About This Therapy
“Exercise can be used like a vaccine to prevent disease and a medication to treat disease. If there were a drug with the same benefits as exercise, it would instantly be standard of care.”
- Robert Sallis, MD, Chairman of Exercise is Medicine (developed by the American Medical Association)
Regular exercise is one of the easiest and most effective ways to improve your odds of living a long, healthy life. Scientists and health practitioners consider it the fountain of youth in regard to aging, and the wonderful thing is that it is essentially free. Over the years, countless scientific studies have linked regular exercise to numerous physical and mental benefits that extend long into old age. Given all we know about how good exercise is for our health, it truly is a wonder that so many Americans live a sedentary lifestyle.
Food Rx cares deeply about those of you living with IBD, and would like to make the following appeal: if you are currently neglecting your body’s need for regular activity – and you are not in the middle of a flare-up that would physically prevent you from strenuous movement – please consider talking with your doctor about beginning an exercise program. It is one of the most important conversations the two of you will have.
Exercise and Colon Cancer
Individuals with IBD have a much higher risk of developing colon cancer than the general population, and physical exercise has been shown to greatly reduce the risk of developing colon cancer.[1,2,3] If you are living with IBD, regular exercise can help offset your increased risk.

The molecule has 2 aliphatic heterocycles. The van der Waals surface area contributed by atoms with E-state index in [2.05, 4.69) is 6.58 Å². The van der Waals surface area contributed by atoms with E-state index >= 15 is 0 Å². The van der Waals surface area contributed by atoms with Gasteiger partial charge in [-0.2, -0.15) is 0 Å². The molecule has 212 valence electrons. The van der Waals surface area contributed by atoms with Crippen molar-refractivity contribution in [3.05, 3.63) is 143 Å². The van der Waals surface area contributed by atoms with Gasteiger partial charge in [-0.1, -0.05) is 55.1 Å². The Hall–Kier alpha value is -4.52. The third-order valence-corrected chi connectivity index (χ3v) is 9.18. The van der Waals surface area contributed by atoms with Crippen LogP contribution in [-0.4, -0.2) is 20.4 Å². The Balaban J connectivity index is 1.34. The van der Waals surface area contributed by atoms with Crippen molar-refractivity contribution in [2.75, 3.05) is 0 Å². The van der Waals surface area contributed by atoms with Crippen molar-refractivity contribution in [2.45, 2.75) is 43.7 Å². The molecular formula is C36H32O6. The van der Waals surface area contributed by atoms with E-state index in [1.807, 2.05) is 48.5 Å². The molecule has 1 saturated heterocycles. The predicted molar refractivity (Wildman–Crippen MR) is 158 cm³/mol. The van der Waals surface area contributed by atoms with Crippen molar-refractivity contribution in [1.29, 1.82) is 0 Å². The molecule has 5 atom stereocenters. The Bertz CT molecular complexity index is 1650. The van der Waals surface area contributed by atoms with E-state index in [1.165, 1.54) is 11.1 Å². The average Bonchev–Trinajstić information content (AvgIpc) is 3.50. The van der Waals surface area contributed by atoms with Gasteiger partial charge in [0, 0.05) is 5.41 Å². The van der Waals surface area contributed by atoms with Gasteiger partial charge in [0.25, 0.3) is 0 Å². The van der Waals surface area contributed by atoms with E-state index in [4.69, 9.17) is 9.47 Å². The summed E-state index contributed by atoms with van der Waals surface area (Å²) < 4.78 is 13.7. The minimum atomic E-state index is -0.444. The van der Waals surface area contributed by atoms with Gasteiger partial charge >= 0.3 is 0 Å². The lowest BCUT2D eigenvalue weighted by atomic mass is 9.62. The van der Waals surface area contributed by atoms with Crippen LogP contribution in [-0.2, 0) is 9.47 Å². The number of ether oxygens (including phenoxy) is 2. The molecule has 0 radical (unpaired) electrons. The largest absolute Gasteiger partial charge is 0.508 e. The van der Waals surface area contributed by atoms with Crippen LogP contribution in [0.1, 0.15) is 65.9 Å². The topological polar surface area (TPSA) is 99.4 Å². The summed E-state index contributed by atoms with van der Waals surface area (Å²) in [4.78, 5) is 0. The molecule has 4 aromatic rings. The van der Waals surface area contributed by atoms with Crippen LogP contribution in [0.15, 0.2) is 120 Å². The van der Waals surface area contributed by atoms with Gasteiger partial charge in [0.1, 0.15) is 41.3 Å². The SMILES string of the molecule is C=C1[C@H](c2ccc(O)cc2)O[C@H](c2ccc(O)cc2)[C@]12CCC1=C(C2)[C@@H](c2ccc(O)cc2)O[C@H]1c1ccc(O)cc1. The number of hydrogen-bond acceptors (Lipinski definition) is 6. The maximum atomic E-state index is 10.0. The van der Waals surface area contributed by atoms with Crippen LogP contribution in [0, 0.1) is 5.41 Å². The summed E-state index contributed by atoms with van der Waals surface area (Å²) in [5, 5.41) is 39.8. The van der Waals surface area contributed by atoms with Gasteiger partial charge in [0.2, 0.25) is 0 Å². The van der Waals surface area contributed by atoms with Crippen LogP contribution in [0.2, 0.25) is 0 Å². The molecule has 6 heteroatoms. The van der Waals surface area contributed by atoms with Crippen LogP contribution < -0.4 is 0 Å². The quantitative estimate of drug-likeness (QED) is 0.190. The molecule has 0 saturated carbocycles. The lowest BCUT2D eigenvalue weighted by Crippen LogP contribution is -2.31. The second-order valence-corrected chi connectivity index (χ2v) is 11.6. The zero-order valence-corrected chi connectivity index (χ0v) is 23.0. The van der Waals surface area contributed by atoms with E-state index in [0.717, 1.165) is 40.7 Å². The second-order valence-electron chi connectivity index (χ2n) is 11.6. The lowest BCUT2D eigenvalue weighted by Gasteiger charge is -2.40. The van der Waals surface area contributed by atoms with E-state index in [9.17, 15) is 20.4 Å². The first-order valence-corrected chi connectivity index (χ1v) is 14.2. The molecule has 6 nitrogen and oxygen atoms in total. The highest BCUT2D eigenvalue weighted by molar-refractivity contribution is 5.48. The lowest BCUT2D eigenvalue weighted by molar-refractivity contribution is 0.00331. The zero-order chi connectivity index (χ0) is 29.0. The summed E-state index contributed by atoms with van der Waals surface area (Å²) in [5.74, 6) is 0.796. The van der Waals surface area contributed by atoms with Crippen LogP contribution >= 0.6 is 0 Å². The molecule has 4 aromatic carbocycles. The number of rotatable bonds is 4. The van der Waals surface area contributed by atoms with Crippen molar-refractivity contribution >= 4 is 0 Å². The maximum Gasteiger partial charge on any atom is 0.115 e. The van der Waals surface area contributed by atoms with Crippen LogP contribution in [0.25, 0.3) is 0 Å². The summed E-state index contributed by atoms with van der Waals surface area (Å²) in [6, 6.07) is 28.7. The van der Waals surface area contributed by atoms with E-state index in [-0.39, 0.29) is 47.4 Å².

Additional Health Benefits
Regular physical exercise has scientifically been linked to many health benefits, including reduced risk of many diseases. Skeptics have suggested that the reason these studies show strong correlation between fitness and health is because people who exercise are already healthy to begin with. The reality, though, is that study after study has shown the same positive correlation between exercise and health, even when the study participants are all healthy to begin with. There is simply no disputing the evidence: exercise gives you the best chance to staying younger longer, keeping your brain sharp, and your body healthy well into old age.
Writing in the Archives of Internal Medicine, two geriatricians, Dr. Marco Pahor of the University of Florida and Dr. Jeff Williamson of Winston-Salem, N.C., state definitively that “…today it is recognized that virtually all of the diseases and conditions that lead to physical disability in older adults have as part of their etiology a component of personal lifestyle choices (eg, physical inactivity) in addition to biological aging and environmental exposure.” In other words, if you choose to live a physically inactive lifestyle, you are willfully exposing yourself to a higher risk of chronic disease. A number of the key benefits of exercise are outlined below:
- Better health into your later years
- Reduced cognitive impairment over time
- Lower risk for cardiovascular disease, diabetes, stroke, arthritis, and obesity
- Lower risk of various types of cancer, including colon, breast, and lung
- Improved psychological wellbeing and reduced stress
- Lower risk of depression and higher self-esteem
Next Section: Why We Recommend It
Useful Links to Learn More
Please refer to our links in the Mind-Body section of Food Rx for more info on Exercise
 Lee, I.M. Physical activity and cancer prevention – data from epidemiologic studies. Medicine & Science in Sports & Exercise. 2003; 35: (11), 1823–27.
 Wolin et al. Physical activity and colon cancer prevention: a meta-analysis. British Journal of Cancer, 2009.
 Landro, Lauren. The Hidden Benefits of Exercise: Even Moderate Physical Activity Can Boost the Immune System and Protect Against Chronic Diseases. The Wall Street Journal. Jan 1, 2010.
 Sun, Qi et al. Physical activity at midlife in relation to successful survival in women at age 70 years or older. Arch Intern Med. 2010;170(2):194-201.
 Williamson, J., et al. Evidence regarding the benefits of physical exercise. Arch Intern Med. 2010;170(2):124-125.